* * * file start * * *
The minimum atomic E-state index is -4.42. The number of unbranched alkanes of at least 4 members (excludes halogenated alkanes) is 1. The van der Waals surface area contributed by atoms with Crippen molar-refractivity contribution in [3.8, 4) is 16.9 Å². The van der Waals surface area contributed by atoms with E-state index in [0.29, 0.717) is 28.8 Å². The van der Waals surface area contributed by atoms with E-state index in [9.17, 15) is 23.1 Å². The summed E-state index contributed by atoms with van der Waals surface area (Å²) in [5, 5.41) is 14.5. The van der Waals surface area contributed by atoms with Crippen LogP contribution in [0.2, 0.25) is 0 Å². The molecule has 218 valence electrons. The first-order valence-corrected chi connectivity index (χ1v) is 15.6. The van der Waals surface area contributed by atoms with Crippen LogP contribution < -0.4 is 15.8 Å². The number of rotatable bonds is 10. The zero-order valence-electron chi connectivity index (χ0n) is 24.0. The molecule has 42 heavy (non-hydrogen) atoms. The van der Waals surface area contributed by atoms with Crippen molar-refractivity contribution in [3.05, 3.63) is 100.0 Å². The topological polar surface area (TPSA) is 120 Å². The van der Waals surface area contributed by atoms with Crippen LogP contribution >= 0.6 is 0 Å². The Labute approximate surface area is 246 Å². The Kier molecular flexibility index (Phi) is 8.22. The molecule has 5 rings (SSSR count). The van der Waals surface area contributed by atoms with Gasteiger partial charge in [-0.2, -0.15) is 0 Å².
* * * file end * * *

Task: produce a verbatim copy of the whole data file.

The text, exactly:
The minimum atomic E-state index is -4.42. The number of unbranched alkanes of at least 4 members (excludes halogenated alkanes) is 1. The van der Waals surface area contributed by atoms with Crippen molar-refractivity contribution in [3.8, 4) is 16.9 Å². The van der Waals surface area contributed by atoms with E-state index in [0.29, 0.717) is 28.8 Å². The van der Waals surface area contributed by atoms with E-state index in [9.17, 15) is 23.1 Å². The summed E-state index contributed by atoms with van der Waals surface area (Å²) in [5, 5.41) is 14.5. The van der Waals surface area contributed by atoms with Crippen LogP contribution in [0.2, 0.25) is 0 Å². The molecule has 218 valence electrons. The first-order valence-corrected chi connectivity index (χ1v) is 15.6. The van der Waals surface area contributed by atoms with Crippen LogP contribution < -0.4 is 15.8 Å². The number of rotatable bonds is 10. The zero-order valence-electron chi connectivity index (χ0n) is 24.0. The molecule has 42 heavy (non-hydrogen) atoms. The van der Waals surface area contributed by atoms with Crippen molar-refractivity contribution in [3.05, 3.63) is 100.0 Å². The topological polar surface area (TPSA) is 120 Å². The van der Waals surface area contributed by atoms with Crippen LogP contribution >= 0.6 is 0 Å². The Labute approximate surface area is 246 Å². The Kier molecular flexibility index (Phi) is 8.22. The molecule has 5 rings (SSSR count). The van der Waals surface area contributed by atoms with Gasteiger partial charge in [-0.2, -0.15) is 0 Å².